Tuesday, December 11, 2012


Please put suggestions, questions, and comments pertaining to administrative issues here.

Tuesday, February 16, 2010

The Least Powerful People

This many be one way to approach the problem, but seems arbitrary and time-wasting.


Wednesday, October 21, 2009

Single Smartest Thing I've Read On The Internet

From one, if not the, most respected economist/blogger:


I've been reading Mark Thoma for about 3 years and I've never, ever, detected dishonesty.

He could very well have an agenda.  Simply publishing accurate accounts of current events might be construed as an "agenda" if one considers that fear is being pushed out by the pundits every hour of every day.  But for an accurate accounting of what's important in the days' reading (his links) and for clear-headed analysis, Thoma is really hard to top.

Yves Smith is much too kind to Greenspan

This is a must read, and has a great link to a video demonstrating the dangers of playing with explosives.


Must quibble though:  Greenspan was most assuredly not the headmaster.  He was the headmaster's personal assistant.  So who really was/is the headmaster?

Tuesday, October 20, 2009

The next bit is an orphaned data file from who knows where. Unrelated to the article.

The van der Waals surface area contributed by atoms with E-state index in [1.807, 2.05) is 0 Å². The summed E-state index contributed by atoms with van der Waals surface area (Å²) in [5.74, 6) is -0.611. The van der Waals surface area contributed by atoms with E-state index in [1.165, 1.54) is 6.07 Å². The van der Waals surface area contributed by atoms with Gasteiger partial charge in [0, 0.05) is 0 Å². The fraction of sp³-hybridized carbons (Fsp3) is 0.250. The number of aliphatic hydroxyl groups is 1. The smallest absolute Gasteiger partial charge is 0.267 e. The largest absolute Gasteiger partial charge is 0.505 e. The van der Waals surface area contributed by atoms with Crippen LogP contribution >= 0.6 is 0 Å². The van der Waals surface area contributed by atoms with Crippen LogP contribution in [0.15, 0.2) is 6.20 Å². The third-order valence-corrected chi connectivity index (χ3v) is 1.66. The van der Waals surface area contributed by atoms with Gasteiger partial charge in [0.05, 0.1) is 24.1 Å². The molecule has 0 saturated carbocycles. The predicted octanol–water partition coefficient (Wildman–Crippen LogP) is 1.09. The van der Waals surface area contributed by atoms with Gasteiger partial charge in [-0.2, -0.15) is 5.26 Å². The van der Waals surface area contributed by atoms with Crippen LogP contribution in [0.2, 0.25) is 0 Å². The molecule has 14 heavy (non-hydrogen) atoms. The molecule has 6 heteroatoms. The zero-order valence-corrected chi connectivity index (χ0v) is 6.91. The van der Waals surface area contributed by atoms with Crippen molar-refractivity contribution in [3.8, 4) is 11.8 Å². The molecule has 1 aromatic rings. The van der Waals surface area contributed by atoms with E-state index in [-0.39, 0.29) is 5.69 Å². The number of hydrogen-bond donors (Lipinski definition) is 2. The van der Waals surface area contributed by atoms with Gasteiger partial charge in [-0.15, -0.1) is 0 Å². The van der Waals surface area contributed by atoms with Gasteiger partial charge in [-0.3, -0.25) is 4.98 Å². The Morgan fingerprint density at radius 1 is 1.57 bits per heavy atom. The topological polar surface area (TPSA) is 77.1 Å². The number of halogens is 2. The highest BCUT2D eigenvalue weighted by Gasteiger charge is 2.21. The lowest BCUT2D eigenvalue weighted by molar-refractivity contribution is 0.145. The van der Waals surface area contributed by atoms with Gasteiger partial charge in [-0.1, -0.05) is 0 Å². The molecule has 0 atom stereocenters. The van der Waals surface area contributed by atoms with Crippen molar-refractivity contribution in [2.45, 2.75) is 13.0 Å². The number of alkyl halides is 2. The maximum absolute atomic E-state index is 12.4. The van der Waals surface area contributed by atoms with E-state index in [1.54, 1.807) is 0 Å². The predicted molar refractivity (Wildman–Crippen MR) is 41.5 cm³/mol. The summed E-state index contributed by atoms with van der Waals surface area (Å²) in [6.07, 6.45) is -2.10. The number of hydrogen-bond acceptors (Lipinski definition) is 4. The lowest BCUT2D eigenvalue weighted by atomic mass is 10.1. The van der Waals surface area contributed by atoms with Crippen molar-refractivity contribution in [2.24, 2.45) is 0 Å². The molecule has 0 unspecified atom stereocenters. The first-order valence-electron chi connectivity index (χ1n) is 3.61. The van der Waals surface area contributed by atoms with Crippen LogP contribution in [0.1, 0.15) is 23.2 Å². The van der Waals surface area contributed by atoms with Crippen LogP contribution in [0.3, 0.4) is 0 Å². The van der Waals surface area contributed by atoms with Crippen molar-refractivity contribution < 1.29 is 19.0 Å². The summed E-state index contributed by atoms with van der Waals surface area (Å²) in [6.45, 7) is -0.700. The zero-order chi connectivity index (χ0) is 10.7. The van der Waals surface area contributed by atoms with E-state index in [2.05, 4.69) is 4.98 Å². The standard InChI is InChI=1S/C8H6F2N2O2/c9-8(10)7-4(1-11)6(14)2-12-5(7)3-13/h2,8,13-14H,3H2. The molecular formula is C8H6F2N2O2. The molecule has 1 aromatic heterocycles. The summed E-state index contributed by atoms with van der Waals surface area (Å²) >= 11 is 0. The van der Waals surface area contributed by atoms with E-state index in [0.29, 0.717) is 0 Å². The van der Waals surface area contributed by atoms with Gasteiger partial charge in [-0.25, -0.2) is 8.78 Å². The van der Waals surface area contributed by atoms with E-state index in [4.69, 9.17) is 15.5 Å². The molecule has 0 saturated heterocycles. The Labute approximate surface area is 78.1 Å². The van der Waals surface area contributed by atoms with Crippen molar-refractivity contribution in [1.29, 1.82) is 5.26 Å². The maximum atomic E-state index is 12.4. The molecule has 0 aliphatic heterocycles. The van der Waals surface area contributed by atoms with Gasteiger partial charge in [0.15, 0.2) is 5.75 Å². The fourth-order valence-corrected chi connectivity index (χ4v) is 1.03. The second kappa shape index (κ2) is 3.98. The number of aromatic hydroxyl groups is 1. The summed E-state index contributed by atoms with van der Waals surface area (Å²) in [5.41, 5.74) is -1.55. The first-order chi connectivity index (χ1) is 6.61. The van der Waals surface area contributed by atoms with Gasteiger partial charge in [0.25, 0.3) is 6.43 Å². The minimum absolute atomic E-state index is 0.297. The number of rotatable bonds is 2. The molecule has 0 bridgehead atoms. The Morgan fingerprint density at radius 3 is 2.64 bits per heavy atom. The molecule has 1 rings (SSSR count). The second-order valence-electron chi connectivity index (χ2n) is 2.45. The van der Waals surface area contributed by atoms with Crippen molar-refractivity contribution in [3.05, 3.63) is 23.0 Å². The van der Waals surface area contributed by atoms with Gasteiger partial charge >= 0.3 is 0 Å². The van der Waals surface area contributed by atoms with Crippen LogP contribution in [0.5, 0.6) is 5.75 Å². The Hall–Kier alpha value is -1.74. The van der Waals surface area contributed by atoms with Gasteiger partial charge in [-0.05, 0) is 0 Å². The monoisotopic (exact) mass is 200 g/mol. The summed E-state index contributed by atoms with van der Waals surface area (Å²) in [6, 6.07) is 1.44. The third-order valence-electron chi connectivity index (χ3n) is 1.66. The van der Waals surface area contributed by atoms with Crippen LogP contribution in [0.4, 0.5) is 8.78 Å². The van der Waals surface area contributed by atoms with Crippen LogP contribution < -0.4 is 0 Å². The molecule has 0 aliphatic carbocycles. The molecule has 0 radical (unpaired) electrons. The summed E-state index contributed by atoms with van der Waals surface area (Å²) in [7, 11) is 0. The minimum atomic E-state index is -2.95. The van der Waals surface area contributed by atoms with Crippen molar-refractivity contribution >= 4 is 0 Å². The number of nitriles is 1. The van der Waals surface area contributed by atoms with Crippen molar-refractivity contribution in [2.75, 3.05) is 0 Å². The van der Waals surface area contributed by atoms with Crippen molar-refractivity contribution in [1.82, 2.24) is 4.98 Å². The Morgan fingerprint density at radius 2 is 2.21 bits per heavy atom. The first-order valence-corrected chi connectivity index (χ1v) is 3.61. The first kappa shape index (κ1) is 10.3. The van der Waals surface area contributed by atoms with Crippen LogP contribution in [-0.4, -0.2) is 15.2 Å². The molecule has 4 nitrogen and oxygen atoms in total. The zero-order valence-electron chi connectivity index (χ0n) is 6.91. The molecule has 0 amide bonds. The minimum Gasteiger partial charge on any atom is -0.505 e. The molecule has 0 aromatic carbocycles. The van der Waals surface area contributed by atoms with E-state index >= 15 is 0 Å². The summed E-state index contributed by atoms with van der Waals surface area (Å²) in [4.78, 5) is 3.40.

Two ex-SEC regulators fighting it out on Baseline Scenario


(see comment thread)

Goldman Goldman Goldman

Much ado about Goldman Sachs. Just wanted to point to two articles that talk about the continuing facepalmable antics of what Matt Taibbi described in his Rolling Stone article as a "Giant Vampire Squid."

First, this from the Baseline Scenario: Fox, Henhouse, which discusses the questionable act of installing a 29 year old Goldman employee as the new COO of the SEC, Adam Storch. The comments are particularly illuminating, especially those of Jack Chase, a former regulator.

Also, this, from the ebullient limey Reuters blogger, Felix Salmon:  Click me
Mr. Salmon reviews a little of Andrew Ross Sorkin's new book, "Too Big To Fail" and talks a little about how things can be fairly legal, yet very very wrong.

Just a stray thought...  I haven't heard anyone deconstruct this "too big to fail" (TBTF) meme into its ultimate significance (huh?).  What I mean, is that if you think about it, and this may be plainly obvious to everyone, TBTF is just blackmail;  it's a trick that kids and immature adults use all the time.  Right?